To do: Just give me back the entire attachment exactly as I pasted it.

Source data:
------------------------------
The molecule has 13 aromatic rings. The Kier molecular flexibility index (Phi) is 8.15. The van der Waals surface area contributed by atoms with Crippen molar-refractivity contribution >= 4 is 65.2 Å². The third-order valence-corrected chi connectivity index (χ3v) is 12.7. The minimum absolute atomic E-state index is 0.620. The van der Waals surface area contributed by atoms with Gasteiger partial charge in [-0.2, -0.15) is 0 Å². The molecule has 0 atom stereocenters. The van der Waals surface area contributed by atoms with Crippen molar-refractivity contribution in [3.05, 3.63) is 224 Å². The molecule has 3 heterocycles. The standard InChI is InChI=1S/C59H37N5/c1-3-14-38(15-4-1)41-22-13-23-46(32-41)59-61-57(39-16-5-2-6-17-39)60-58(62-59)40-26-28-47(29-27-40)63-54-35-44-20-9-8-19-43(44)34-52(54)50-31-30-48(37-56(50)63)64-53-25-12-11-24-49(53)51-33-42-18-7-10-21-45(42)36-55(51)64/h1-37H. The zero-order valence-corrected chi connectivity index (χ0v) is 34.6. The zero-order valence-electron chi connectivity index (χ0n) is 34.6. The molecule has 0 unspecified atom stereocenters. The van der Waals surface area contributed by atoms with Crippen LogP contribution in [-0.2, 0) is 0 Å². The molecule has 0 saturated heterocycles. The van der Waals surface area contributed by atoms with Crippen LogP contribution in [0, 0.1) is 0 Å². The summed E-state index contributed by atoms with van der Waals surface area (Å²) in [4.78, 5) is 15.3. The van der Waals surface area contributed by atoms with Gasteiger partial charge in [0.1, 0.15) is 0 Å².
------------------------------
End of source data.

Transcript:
The molecule has 13 aromatic rings. The Kier molecular flexibility index (Phi) is 8.15. The van der Waals surface area contributed by atoms with Crippen molar-refractivity contribution >= 4 is 65.2 Å². The third-order valence-corrected chi connectivity index (χ3v) is 12.7. The minimum absolute atomic E-state index is 0.620. The van der Waals surface area contributed by atoms with Gasteiger partial charge in [-0.2, -0.15) is 0 Å². The molecule has 0 atom stereocenters. The van der Waals surface area contributed by atoms with Crippen molar-refractivity contribution in [3.05, 3.63) is 224 Å². The molecule has 3 heterocycles. The standard InChI is InChI=1S/C59H37N5/c1-3-14-38(15-4-1)41-22-13-23-46(32-41)59-61-57(39-16-5-2-6-17-39)60-58(62-59)40-26-28-47(29-27-40)63-54-35-44-20-9-8-19-43(44)34-52(54)50-31-30-48(37-56(50)63)64-53-25-12-11-24-49(53)51-33-42-18-7-10-21-45(42)36-55(51)64/h1-37H. The zero-order valence-corrected chi connectivity index (χ0v) is 34.6. The zero-order valence-electron chi connectivity index (χ0n) is 34.6. The molecule has 0 unspecified atom stereocenters. The van der Waals surface area contributed by atoms with Crippen LogP contribution in [-0.2, 0) is 0 Å². The molecule has 0 saturated heterocycles. The van der Waals surface area contributed by atoms with Crippen LogP contribution in [0, 0.1) is 0 Å². The summed E-state index contributed by atoms with van der Waals surface area (Å²) in [4.78, 5) is 15.3. The van der Waals surface area contributed by atoms with Gasteiger partial charge in [0.1, 0.15) is 0 Å².